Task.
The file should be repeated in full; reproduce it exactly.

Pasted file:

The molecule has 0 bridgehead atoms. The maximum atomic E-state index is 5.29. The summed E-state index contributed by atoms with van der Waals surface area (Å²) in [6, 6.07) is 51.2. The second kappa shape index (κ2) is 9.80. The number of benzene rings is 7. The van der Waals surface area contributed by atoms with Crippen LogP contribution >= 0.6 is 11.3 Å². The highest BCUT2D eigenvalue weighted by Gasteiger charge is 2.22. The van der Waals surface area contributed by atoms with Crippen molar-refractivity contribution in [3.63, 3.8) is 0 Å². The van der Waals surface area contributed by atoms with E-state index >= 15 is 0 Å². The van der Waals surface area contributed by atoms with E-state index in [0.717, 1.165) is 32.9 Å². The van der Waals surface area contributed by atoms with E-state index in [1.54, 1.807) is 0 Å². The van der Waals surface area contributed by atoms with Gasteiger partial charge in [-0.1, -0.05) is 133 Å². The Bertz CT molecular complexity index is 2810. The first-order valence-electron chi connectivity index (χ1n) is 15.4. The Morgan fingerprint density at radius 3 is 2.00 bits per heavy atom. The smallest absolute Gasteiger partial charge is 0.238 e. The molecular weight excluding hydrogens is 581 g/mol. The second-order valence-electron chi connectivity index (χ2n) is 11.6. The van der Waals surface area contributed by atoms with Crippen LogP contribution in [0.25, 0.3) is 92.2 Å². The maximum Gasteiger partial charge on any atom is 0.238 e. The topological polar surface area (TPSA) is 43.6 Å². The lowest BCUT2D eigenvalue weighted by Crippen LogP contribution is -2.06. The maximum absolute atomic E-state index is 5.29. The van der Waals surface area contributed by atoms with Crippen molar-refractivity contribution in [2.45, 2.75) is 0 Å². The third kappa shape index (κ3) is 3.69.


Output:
The molecule has 0 bridgehead atoms. The maximum atomic E-state index is 5.29. The summed E-state index contributed by atoms with van der Waals surface area (Å²) in [6, 6.07) is 51.2. The second kappa shape index (κ2) is 9.80. The number of benzene rings is 7. The van der Waals surface area contributed by atoms with Crippen LogP contribution >= 0.6 is 11.3 Å². The highest BCUT2D eigenvalue weighted by Gasteiger charge is 2.22. The van der Waals surface area contributed by atoms with Crippen molar-refractivity contribution in [3.63, 3.8) is 0 Å². The van der Waals surface area contributed by atoms with E-state index >= 15 is 0 Å². The van der Waals surface area contributed by atoms with E-state index in [0.717, 1.165) is 32.9 Å². The van der Waals surface area contributed by atoms with E-state index in [1.54, 1.807) is 0 Å². The van der Waals surface area contributed by atoms with Gasteiger partial charge in [-0.1, -0.05) is 133 Å². The Bertz CT molecular complexity index is 2810. The first-order valence-electron chi connectivity index (χ1n) is 15.4. The Morgan fingerprint density at radius 3 is 2.00 bits per heavy atom. The smallest absolute Gasteiger partial charge is 0.238 e. The molecular weight excluding hydrogens is 581 g/mol. The second-order valence-electron chi connectivity index (χ2n) is 11.6. The van der Waals surface area contributed by atoms with Crippen LogP contribution in [0.25, 0.3) is 92.2 Å². The maximum Gasteiger partial charge on any atom is 0.238 e. The topological polar surface area (TPSA) is 43.6 Å². The lowest BCUT2D eigenvalue weighted by Crippen LogP contribution is -2.06. The maximum absolute atomic E-state index is 5.29. The van der Waals surface area contributed by atoms with Crippen molar-refractivity contribution in [2.45, 2.75) is 0 Å². The third kappa shape index (κ3) is 3.69.